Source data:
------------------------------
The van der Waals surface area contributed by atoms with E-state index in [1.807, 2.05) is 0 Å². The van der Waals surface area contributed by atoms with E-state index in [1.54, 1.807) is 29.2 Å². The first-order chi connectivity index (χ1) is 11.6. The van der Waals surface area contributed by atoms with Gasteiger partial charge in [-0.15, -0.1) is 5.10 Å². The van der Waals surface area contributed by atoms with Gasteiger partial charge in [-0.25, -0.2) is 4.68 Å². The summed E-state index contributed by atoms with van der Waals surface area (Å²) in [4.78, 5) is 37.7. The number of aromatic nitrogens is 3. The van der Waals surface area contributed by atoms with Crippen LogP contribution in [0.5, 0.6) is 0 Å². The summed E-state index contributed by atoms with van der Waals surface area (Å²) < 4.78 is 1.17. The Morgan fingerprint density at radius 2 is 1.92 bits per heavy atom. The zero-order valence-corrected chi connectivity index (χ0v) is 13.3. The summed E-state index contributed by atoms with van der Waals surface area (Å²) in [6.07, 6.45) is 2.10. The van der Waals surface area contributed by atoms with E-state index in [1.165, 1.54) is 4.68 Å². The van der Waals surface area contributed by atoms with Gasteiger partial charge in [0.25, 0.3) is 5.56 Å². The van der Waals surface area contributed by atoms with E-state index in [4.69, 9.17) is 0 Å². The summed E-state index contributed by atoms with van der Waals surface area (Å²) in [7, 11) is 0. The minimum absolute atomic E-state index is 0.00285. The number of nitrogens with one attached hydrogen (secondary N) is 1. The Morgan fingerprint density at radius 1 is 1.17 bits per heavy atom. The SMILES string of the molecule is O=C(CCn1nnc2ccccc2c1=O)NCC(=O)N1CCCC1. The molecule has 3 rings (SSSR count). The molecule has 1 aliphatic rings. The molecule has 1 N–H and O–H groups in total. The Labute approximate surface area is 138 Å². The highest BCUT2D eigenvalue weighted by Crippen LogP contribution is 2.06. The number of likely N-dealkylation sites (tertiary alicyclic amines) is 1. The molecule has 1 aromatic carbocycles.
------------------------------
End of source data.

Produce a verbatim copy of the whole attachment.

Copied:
The van der Waals surface area contributed by atoms with E-state index in [1.807, 2.05) is 0 Å². The van der Waals surface area contributed by atoms with E-state index in [1.54, 1.807) is 29.2 Å². The first-order chi connectivity index (χ1) is 11.6. The van der Waals surface area contributed by atoms with Gasteiger partial charge in [-0.15, -0.1) is 5.10 Å². The van der Waals surface area contributed by atoms with Gasteiger partial charge in [-0.25, -0.2) is 4.68 Å². The summed E-state index contributed by atoms with van der Waals surface area (Å²) in [4.78, 5) is 37.7. The number of aromatic nitrogens is 3. The van der Waals surface area contributed by atoms with Crippen LogP contribution in [0.5, 0.6) is 0 Å². The summed E-state index contributed by atoms with van der Waals surface area (Å²) < 4.78 is 1.17. The Morgan fingerprint density at radius 2 is 1.92 bits per heavy atom. The zero-order valence-corrected chi connectivity index (χ0v) is 13.3. The summed E-state index contributed by atoms with van der Waals surface area (Å²) in [6.07, 6.45) is 2.10. The van der Waals surface area contributed by atoms with E-state index in [1.165, 1.54) is 4.68 Å². The van der Waals surface area contributed by atoms with Gasteiger partial charge in [0.25, 0.3) is 5.56 Å². The van der Waals surface area contributed by atoms with E-state index in [4.69, 9.17) is 0 Å². The summed E-state index contributed by atoms with van der Waals surface area (Å²) in [7, 11) is 0. The minimum absolute atomic E-state index is 0.00285. The number of nitrogens with one attached hydrogen (secondary N) is 1. The Morgan fingerprint density at radius 1 is 1.17 bits per heavy atom. The SMILES string of the molecule is O=C(CCn1nnc2ccccc2c1=O)NCC(=O)N1CCCC1. The molecule has 3 rings (SSSR count). The molecule has 1 aliphatic rings. The molecule has 1 N–H and O–H groups in total. The Labute approximate surface area is 138 Å². The highest BCUT2D eigenvalue weighted by Crippen LogP contribution is 2.06. The number of likely N-dealkylation sites (tertiary alicyclic amines) is 1. The molecule has 1 aromatic carbocycles.